- TicketCrusader.com: New Website Dedicated to All Ticket Related Information
- Fall Out Boy and Wiz Khalifa to Co-Headline Summer Tour
- Baseball Legend Joe Torre to Give Keynote at TicketNetwork's Annual Conference
- RCN Capital: Brokers Now Have Five Financing Options
- TicketNetwork to Support Make-A-Wish Connecticut and Macy’s National Believe Day with First “Believe Eve”
- David Tyree wins the "Best Catch" Title
- Which Catch Was the Greatest?
- Cleveland Cavaliers Announce New Ticket Sales Policy
- Beckham vs. Tyree: Who Had the Better Catch?
- Sting Announces He'll Star on Broadway's 'The Last Ship'
New York Gov. Paterson signs ticket scalping law extension
A little over a week after the state assembly overwhelmingly approved the measure, New York Gov. David Paterson late Tuesday, June 9, signed the ticket scalping extension bill that allows free market ticket resale to continue for another year.
Following the 133-9 vote by the assembly to extend the law, Paterson's signature was all but inevitable, but his office and some legislators delayed the final signing while they tried to hash out some additional language.
According to sources with knowledge of some of the discussions, the legislators and Paterson's representatives debated how and when a report on ticket resale in the state would be completed, and which agencies might have subpoena power over the issue. Other related matters were supposedly discussed, but the exact details are unknown, and no changes were made to the bill as it was approved by the assembly.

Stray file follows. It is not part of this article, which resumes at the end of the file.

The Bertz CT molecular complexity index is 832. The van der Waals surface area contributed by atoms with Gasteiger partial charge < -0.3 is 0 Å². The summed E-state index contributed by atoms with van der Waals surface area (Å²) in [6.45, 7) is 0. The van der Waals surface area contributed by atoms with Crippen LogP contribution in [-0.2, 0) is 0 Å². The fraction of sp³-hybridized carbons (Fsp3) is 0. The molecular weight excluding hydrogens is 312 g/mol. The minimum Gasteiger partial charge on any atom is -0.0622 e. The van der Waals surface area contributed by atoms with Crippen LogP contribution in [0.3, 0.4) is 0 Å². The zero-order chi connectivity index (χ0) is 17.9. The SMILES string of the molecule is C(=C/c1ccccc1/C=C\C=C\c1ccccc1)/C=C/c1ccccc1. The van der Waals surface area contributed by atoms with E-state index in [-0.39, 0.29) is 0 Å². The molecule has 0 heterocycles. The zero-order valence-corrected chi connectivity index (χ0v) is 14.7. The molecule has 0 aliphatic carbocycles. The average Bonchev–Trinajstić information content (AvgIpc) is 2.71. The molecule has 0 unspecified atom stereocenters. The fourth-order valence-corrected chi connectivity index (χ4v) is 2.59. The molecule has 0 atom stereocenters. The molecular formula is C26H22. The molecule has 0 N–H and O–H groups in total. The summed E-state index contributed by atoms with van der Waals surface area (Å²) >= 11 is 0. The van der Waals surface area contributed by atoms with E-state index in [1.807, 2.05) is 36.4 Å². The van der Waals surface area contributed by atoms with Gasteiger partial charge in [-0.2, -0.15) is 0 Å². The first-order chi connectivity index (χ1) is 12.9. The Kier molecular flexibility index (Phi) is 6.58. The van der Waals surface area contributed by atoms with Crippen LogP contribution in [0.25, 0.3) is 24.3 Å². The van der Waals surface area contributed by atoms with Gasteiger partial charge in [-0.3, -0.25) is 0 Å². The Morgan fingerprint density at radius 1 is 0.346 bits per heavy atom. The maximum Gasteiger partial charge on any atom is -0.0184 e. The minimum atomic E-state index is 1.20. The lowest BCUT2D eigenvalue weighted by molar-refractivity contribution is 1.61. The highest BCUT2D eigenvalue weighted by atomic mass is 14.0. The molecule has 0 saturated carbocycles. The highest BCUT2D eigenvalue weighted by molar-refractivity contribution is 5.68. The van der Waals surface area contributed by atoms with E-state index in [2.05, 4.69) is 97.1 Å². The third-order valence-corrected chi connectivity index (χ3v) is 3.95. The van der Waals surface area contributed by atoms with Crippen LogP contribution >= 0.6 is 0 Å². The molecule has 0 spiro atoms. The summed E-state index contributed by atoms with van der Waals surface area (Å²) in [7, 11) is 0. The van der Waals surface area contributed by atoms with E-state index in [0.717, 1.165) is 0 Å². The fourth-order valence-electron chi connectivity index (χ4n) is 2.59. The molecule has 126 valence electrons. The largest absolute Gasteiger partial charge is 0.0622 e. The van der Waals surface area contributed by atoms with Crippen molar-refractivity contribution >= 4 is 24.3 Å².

Two years ago, then Gov. Eliot Spitzer signed the bill that made ticket scalping legal in the state, but it contained a sunset clause that expired on June 1, 2009. During the past two years, state officials were supposed to study the matter and issue a report about ticket resale, but it was never done.
The bill not only allows ticket scalping to continue without limits as to what brokers or others can charge, it also prohibits teams from revoking season tickets of fans who resell their tickets through channels other than the team; requires primary ticket sellers to disclose whether seats have obstructed views; and prohibits primary sellers from selling or conveying tickets through a secondary ticket seller that they own.
Discussions this week over whether to add more language to the bill quickly turned after state Senate Republicans successfully wrested control of the chamber in an unexpected coup, and Paterson was left with signing several measures while the Albany based legislature remains stalled.